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Fabrication Focus: Aluminum MIG Welding

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Author: Conor McArdle

Metropolis Makerspace (6C-006B) is one of the few places on MIT’s campus where students can learn how to weld. As Audrey Y Cui (Computer Science and Brain Cognitive Sciences), one of our student makerspace mentors explains: “I love recommending Metropolis as a place where people can learn how to weld because we have pretty accessible trainings. Afterwards, after people are trained, they can come during open hours to work on their own projects.” This sort of flexibility and openness is rare around MIT’s makerspaces, especially for welding. And even rarer still is Project Manus’ Aluminum MIG welding capabilities.

To bring the relative ease of learning MIG (Metal Inert Gas) welding to aluminum, we recently added a MIG aluminum welding capability (as well as a CNC plasma cutter) to our hotwork space, in addition to our steel MIG and TIG welders. MIG welding is fairly straightforward to learn, according to Audrey, and is “basically a hot glue gun for metal.” Since aluminum is regularly machined in our sister shop The Deep, having an aluminum MIG welder is especially helpful for some student’s fabrication workflow. Seth Avecilla, a Maker Technical Specialist at MIT Project Manus, explains that there are certain reasons why aluminum is the material of choice for some projects, like machinability or corrosion resistance. “We’ve had some marine stuff go through where [the object] was going to be exposed to salt water” — something which would not be ideal for rustable steel.

Aluminum Die by Seth Avecilla

Raymond Turrisi, a Manus mentor and a PhD student in Mechanical Engineering and the Woods Hole Oceanographic Institution (WHOI) Joint Program in Oceanography/Applied Ocean Science and Engineering, explains: in the MIT Marine Autonomy Lab where he is a member, “we have a large 16-foot autonomous surface vehicle that we deploy out on the Charles River and in coastal regions that we use for research and education.” This 10 year old vessel, originally acquired for the RobotX competition, recently started to show signs of decay on the structure that supports the inflatable pontoons and motor. Raymond continues: “when we were discussing how we were going to go about fixing this, I offered [aluminum welding] to my group, because I was the only one in our group aware of the especially unique equipment on campus, and I had the overall experience and training with welding in general.”

The Remote Explorer (REx) IV vessel, MIT Sea Grant AUV Lab

Raymond was able to use his skills in the hotwork space to re-weld the frame with the new aluminum welder, as well as use the pneumatic tools like the grinders and Dremels to grind away the old welds and then weld over them to repair them. “There’s a ton of research opportunities in the marine industry”, Raymond says, “Everything which we put into the field and intend on getting back, must be made corrosion resistant. Aluminum is pretty corrosion resistant, easy to work with, and reasonably durable for our applications, so it is very common for marine applications''.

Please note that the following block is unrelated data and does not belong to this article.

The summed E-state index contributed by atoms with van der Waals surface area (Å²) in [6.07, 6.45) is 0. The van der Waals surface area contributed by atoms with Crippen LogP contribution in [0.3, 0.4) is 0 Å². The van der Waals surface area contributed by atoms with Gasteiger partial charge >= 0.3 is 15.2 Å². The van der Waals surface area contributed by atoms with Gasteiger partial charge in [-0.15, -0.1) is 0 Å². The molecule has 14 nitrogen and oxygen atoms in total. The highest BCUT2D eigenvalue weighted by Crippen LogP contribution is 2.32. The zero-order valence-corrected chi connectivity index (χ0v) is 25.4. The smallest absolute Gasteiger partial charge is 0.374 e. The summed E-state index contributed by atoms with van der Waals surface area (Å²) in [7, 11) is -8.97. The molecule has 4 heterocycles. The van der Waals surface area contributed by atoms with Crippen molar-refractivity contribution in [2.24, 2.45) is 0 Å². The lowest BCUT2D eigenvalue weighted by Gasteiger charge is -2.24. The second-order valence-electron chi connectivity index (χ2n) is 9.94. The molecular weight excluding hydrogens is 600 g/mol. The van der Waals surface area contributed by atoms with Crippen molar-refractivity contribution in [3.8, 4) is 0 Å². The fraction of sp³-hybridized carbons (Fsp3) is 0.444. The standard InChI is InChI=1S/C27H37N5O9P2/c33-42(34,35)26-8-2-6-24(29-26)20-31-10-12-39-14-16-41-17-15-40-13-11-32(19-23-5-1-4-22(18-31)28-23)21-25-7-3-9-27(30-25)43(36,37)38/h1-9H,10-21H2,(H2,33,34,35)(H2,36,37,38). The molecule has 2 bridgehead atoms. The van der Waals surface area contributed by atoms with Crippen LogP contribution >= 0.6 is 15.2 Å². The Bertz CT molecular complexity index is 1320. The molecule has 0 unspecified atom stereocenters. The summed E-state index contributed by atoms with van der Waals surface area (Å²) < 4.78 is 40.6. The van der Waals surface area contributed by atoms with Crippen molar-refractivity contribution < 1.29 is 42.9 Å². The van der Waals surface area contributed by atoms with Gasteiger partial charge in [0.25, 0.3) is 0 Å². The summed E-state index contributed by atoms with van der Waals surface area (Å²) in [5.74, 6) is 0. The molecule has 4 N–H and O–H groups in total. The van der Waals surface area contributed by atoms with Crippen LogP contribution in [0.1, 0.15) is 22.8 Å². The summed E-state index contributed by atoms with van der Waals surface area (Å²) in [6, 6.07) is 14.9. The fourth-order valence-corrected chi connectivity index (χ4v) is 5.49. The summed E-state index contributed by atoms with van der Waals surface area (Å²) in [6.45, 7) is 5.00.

Details of the Aluminum Weld

The specialty aluminum MIG welding tool is valuable to our students and staff because, as Audrey puts it, welding aluminum in general is quite difficult: “Aluminum has a really high capacity for heat. So when you heat it up, it heats up very quickly.” Raymond explains that a challenge when welding aluminum is that since heat quickly spreads and the melting point is close to half that of steel, you are much more likely to blow a hole through the piece. One of the special features of the aluminum MIG welders is something called a pulse mode which, in addition to controlling the arc, helps manage the heat by alternating current at a high frequency to reduce the heat that is dumped into the system.

The structure from the vessel

Recently, Audrey has used the aluminum MIG welder to fabricate a 100 pound grill stand with 80/20 aluminum, a T-slot construction system you can use to build virtually anything. Audrey’s friends had a grill, but not the stand. “People would sit down on the ground cross-legged while grilling,” which wasn’t ideal according to Audrey. “So I took some scrap pieces of 80/20, welded them together and it was a fun opportunity to get a bit of welding practice in.” This aluminum base, much lighter than steel, lets her friends grill the “ideal way… while standing!”

The demand for welding on campus is high. Students come in to learn how to weld for their MechE, AeroAstro, and Architecture classes, as well as for the How to Make Everything course run out of the MIT Media Lab. There has also historically been a welding prerequisite for the popular IAP bicycle building course. “There are a good number of people who are just like, ‘welding looks really cool, and I just wanna learn a new skill,’ and that was kind of me when I first got into it”, recounts Audrey.

“I think it's just a really empowering skill to have — you've got a bunch of sparks flying everywhere! You're sticking metal together. It's a lot of fun”

As to her role as a mentor with Project Manus, Audrey believes that beyond welding, being a peer mentor has built her confidence as a maker, and she wants to continue to give back to the makerspace that has taught her so many skills. “The great thing about this makerspace is I can still continue to be a student in many other ways — I still have a lot to learn in terms of welding and all the other equipment around the shops.”

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